22 February 2017
Saudi Arabia’s travel and tourism sector is expected to contribute more than $81 billion to the country’s gross domestic product (GDP) by 2026, according to data from the World Travel and Tourism Council. Exhibitors are preparing to showcase what the Kingdom has to offer at this year’s Arabian Travel Market (ATM), which is being held in the Dubai World Trade Center from April 23-27.
This is being driven, in part, by domestic tourism the number of local tourist trips inside Saudi Arabia exceeded 47.5 million last year a 2.3 percent rise compared to 2015. Under the Saudi government’s Vision 2030, plans are afoot to increase household spending on cultural and entertainment activities inside the country, from 2.9 percent to 6 percent.
Simon Press, senior exhibition director, ATM 2017, commented: “Plans are already well underway to achieve this target. The government has appointed the board of the General Entertainment Authority, and Six Flags has revealed exciting plans to expand into the country, with the first entertainment park scheduled to open as soon as 2020-21.
“Vision 2030 also seeks to double the number of UNESCO heritage sites to encourage more domestic tourism, while both Holy Mosques have large expansion plans, with have major infrastructure works underway or in the pipeline that would assist with travel to and within these religious sites.”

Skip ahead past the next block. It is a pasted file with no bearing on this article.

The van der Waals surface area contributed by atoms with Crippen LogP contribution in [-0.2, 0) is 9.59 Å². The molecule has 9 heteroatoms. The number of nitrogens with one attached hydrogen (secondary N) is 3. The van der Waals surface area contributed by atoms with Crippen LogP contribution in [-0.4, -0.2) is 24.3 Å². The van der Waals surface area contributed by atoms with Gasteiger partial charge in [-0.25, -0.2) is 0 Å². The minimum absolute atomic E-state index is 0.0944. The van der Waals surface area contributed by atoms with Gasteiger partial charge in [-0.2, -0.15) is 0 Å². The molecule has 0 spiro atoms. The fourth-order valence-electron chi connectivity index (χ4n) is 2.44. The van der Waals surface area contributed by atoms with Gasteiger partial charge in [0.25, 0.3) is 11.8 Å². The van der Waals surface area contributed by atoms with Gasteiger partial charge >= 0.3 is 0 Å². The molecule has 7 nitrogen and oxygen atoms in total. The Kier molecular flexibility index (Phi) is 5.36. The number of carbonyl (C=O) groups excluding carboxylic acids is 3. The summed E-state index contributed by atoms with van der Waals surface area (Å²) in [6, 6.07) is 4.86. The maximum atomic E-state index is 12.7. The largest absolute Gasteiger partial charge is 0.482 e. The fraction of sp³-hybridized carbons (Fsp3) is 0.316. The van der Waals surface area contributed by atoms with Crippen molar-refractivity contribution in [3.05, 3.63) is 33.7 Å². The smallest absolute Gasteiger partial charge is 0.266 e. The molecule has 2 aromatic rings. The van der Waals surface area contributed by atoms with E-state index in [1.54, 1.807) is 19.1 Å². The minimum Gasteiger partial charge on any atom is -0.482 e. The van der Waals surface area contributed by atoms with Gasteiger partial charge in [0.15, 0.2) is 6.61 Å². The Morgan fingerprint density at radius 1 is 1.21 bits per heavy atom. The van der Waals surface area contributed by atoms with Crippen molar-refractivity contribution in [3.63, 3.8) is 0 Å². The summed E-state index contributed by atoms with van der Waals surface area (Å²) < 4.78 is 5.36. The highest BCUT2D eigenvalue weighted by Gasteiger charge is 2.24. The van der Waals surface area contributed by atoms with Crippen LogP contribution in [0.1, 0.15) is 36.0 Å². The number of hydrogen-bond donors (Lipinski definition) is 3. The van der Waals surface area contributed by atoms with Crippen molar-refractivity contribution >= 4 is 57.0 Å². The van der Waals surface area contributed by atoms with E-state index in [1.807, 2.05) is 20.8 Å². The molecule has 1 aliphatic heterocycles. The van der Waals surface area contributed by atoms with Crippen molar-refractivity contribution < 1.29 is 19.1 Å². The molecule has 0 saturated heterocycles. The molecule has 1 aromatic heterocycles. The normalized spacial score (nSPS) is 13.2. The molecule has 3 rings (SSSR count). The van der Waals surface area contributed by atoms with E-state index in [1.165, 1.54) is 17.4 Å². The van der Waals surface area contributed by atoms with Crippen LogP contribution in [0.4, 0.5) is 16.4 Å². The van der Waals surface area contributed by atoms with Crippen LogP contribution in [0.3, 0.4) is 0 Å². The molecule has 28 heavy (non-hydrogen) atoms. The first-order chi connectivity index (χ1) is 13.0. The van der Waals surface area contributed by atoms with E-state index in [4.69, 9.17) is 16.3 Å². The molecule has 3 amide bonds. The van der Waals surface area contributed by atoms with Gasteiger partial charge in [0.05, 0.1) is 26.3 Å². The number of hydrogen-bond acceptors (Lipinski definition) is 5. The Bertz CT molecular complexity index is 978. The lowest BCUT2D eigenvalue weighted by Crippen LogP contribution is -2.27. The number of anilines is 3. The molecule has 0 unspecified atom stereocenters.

Saudi exhibitors at ATM 2017 will highlight what the Kingdom has to offer and developments in the pipeline. As well as the possible Six Flags theme park, Riyadh is also expected to see the opening of two major shopping malls: Mall of Saudi, with 300,000 square meters of retail and entertainment space, a large snow park and hotels, and The Avenues Riyadh, a $1.9 billion shopping complex. Another mega project that is bound to draw Saudi tourists is Kingdom Tower in Jeddah, proposed to be the world’s next tallest building.
Colliers International’s Saudi Arabia Hospitality Market report revealed domestic tourism will grow by 7.5 percent per annum until 2020, compared to 6.1 percent for overseas visitors.
Earlier this month, Prince Sultan bin Salman, president of the Saudi Commission for Tourism and National Heritage (SCTH), said Saudi Arabia will become “one of the biggest players” in the industry. This followed news of additional government investment in tourism totalling $800 million.